Marion Klein was dead. Her hand was cold and hard as she lay in the funeral home. Father Mark knew she had moved on. He had touched her inanimate body. He had said the funeral service and watched as the last mourner filed out into the night. Another lovely woman had fallen victim to cancer.
But what was he to make of the mysterious message recording on his answering machine as he walked through his back door? A brittle voice cried out to him from the funeral home: “Please come back if you can. Marion Klein is alive.”
A whirl of incredible images crashed through the quiet community of Royal Oaks. Marion Klein was alive! In short order the ambulance rushed her warming body to the hospital. Incredulous doctors soon discovered that not only was the woman alive: she was well. The cancer was gone.
Back at home, nine year old CJ Walker shuddered as newscasts exploded across the TV screen. Here, in his own city, a wonderful woman had returned to life. The young boy sat in the darkness, taking it all in. Only CJ knew the truth. “It was me.”
He had stood by his mother at the funeral service, eyes wide in the hush of sorrow surrounding the dead woman’s body. His young hand had reached out for Marion. “Be well.” And with that touch, those simple words, she had risen from the dead.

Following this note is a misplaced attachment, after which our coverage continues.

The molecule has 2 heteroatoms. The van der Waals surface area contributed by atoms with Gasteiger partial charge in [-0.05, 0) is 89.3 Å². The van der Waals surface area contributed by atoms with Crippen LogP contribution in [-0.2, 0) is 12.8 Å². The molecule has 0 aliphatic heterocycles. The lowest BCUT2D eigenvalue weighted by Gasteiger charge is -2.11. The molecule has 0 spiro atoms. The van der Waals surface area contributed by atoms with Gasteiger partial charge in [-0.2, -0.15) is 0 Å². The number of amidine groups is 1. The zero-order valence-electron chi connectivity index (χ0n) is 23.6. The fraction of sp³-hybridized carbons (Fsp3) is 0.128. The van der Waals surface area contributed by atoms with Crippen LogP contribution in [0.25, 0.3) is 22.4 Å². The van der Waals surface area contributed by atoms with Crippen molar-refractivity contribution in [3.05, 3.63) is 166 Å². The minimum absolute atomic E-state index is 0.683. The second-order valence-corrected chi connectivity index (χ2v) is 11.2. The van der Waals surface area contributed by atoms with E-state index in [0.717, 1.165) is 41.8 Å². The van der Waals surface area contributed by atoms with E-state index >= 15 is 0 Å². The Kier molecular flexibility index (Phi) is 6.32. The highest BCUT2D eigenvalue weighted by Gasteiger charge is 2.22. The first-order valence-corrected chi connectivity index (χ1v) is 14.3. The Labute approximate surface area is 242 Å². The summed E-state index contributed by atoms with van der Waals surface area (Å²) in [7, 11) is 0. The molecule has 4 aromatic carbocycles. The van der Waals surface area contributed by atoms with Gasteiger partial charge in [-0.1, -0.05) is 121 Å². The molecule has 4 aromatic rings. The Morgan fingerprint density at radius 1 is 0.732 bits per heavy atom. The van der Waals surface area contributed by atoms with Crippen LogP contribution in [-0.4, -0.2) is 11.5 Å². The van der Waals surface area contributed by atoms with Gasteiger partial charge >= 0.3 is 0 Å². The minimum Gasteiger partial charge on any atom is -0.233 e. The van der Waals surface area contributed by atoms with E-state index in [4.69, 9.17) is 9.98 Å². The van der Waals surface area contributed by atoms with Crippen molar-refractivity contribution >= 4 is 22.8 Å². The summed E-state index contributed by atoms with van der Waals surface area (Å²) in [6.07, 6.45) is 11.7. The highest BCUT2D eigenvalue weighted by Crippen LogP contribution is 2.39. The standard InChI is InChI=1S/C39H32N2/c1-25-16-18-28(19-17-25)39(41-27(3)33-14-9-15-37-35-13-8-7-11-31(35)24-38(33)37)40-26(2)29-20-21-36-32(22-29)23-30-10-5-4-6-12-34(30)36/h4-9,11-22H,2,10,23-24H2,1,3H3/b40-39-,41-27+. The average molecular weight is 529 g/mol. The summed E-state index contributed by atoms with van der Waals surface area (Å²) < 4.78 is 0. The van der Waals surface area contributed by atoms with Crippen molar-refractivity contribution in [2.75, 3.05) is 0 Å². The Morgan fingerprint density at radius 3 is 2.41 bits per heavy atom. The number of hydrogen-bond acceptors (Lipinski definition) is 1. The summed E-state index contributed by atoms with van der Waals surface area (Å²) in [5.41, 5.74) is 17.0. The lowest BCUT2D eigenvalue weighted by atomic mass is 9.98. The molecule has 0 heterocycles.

Far away in New York, fifteen year old Anthony Cross lay still in his bed, barely breathing. Lung cancer had claimed the life of his mother six years ago. His broken father paced the hallways, willing his dying son to live. Under the rich mahogany panels crowning the great halls of his mansion, the powerful man fought for his son, summoning private physicians and round-the-clock nurses. Mr. Cross knew Anthony’s final hour was fast approaching, despite all the treatments for his leukemia. He would do anything to save the life of his only son.
Other miracles followed the first. The city of Royal Oaks was in an uproar. Distraught mothers stood in the rain on CJ’s front lawn, clutching the hands of their sick sons and daughters. Police fought to keep order as hundreds of ailing men and women closed in on CJ’s front porch, seeking a miracle. As a captain from the Department of Defense walked through her door, CJ’s mother Lynn knew that all hope of a normal life for her young son was rapidly fading.
The Rising is, quite simply, an excellent book. CJ, his parents, and his pastor, Father Mark, are thrown into unpredictable settings as the world moves in upon them, seeking to control the boy who can overpower death itself. Greed and fear flare wildly in scenes touched by hope and the beauty of love. The ending is startling in its fast-paced drama. I look forward to the sequel!